ent, would have assured his success
as mnarket master, as well as the suc
cess of the market.
"However, in view of the fact that
(Continued on Page Six.)
Merchants Allowing Food to
Spoil Will Be Prosecuted
Declaring that it has come to his
attention that many of the mercan
tile institutions of Ithe city are in the
habit of keeping meat, fish, fruit and
other eatables in storage until
spoiled rather thani place them on
the market. Assistant City Attorney
Juttner today declared that such
practices are in violation of a city
ordinance which has been inoperative
on the books for years and asserted
that he would prosecute all such
cases that were brought to his atten
"\'hile, thanks to the public mar
kot. prices on most of the necessities
iln Butte have been lowered appreci
ably," said Mr. Juttner, "the fact re
mains that the prices on some arti
cles are still rather high. Y have
learned recently of a number of'in
staices in which stores have held
foodstuffs until it was spoiled rather
it. Grace, president of the company,
asking for a reply on the general de
mands of the committee before Mon
day at 4 p. m.
All other steel interests are already
affected by the strike, including the
main plants of the United States Steel
corporation, which precipitated the
walkout by refusing a conference.
Numerous casualties are reported
to strike headquarters, especially
from the important steel centers in
the Monougahela valley, where four
troops of the Penrtsylvanix state con
stabulary, the town burgesses and
the company tools are trying to break
the strike with gun and bludgeon.
John Fitzpatrick, chairman of the
organizing committee, denied that a
general strike in other industries was
being considered, saying a walkout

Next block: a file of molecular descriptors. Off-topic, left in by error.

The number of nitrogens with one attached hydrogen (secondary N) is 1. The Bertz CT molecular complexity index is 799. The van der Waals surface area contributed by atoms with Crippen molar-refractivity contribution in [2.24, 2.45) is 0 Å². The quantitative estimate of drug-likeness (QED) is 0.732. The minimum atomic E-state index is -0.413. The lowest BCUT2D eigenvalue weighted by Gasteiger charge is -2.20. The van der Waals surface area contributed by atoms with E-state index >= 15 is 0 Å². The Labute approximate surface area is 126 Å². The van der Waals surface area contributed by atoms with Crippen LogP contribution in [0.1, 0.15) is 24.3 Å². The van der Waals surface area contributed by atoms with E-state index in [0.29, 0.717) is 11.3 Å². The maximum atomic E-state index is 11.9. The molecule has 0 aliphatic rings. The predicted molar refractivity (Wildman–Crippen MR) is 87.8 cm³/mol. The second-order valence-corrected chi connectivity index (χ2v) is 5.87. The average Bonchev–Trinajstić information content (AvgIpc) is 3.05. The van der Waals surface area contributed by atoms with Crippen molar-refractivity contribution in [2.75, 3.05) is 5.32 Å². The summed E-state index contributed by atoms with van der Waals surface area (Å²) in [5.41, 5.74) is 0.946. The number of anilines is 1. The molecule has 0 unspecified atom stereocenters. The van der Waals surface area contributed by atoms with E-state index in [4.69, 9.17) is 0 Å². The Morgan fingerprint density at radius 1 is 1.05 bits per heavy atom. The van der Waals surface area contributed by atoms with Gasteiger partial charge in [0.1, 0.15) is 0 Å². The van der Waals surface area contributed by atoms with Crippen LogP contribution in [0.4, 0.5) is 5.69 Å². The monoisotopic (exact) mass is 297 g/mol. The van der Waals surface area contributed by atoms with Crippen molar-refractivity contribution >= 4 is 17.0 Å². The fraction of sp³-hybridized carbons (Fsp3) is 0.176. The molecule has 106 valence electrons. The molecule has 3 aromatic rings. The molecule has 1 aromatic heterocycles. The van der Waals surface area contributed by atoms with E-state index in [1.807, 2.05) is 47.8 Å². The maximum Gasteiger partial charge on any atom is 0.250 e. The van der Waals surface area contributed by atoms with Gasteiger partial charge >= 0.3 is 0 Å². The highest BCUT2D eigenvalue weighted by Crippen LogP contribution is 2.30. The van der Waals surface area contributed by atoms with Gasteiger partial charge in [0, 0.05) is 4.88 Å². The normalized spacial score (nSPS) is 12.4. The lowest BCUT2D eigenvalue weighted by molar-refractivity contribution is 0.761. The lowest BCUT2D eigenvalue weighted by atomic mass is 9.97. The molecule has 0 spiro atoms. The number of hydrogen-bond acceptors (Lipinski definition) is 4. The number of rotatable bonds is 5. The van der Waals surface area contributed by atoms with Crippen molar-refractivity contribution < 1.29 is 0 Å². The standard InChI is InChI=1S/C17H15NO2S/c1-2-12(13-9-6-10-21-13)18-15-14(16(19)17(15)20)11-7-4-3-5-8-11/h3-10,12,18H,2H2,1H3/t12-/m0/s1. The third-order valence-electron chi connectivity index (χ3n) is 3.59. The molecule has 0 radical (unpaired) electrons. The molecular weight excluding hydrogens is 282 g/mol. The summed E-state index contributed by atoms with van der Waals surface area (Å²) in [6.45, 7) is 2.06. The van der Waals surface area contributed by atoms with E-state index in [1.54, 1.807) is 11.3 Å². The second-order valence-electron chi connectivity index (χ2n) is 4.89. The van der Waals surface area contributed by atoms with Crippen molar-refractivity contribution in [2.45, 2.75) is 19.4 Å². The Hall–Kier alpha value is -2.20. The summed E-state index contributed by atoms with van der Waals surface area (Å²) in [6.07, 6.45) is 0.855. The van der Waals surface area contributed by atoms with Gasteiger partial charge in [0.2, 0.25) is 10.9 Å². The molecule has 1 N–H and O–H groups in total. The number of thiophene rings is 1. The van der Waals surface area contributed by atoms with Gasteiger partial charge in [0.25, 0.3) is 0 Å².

of miners and railroad men except in
local situation was "newspaper talk."
"We've got a big enough strike on
our hands already; the biggest the
country has ever seen, conducted by
25 co-operating unions of the Ameri
can Federation of Labor, and we are
gratified by the tremendous re
sponse," lie said.
Killed and Wounded.
The killed and wounded in the
first three days of the strike include
three strikers killed by constabulary
at Farrell, Pa., and ten who have
Woman in Bed Shot.
The wife of a striker was killed in
Newcastle, Ia., shot while in bed, one
man was killed in Buffalo, N. Y.,
one striker in Pittsburgh proper, is
dying of a bullet wound. Eight per
sons were killed in the week preceed
ing the strike, including Mrs. Fannie
Sellins, organizer of the United Mine
Disgrace to America.
"Natrona, McKeesport, Clairton
and Homestead are a disgrace to
America, and it is time that the gov
ernment should act," John'Fitzpat
rick remarked before leaving to
appear before the senate committee
at Washington Wednesday. Scores
have been killed and wounded in the
steel towns in the last three days.
(Continued on Page Six.)
MAIL CLERKS VOTE
(Special United l'ress Wire.)
St. Louis, Sept. 25.--The rail
way mail clerks voted 98 per cent
in favor of a nation-wide strike in
case their demands for increased
pay are not met by the United
States Railway administration, ac
cording to Chairman, Scott, of the
board of adjustment.
then were compelled to throw the
stuff on the city dump.
"In these days when so many peo
ple are going on short rations and
many actually suffering for the lack
of food, that any foodstuffs at all
should be allowed to spoil is criminal.
Under the terms of city ordinapces
as they exist on the books today I
find that we can hale such persona
as permit food to spoil into court
and, upon conviction thereof, penal
ize them by a 'fine of not less than
$10 nor more than $200."
Mr. Juttner declares he extends
an invitation not only to the mem
Iers of the Consumers' league, but
to the consumers generally, to report
to him every ease .wherein tl ey find
that some metreCtile institution has
held stuff lonig .t.ough to let it
spoil. .- In all a .,c.ases, he saye 4a
will gladly d ir up warranht. 4(ri"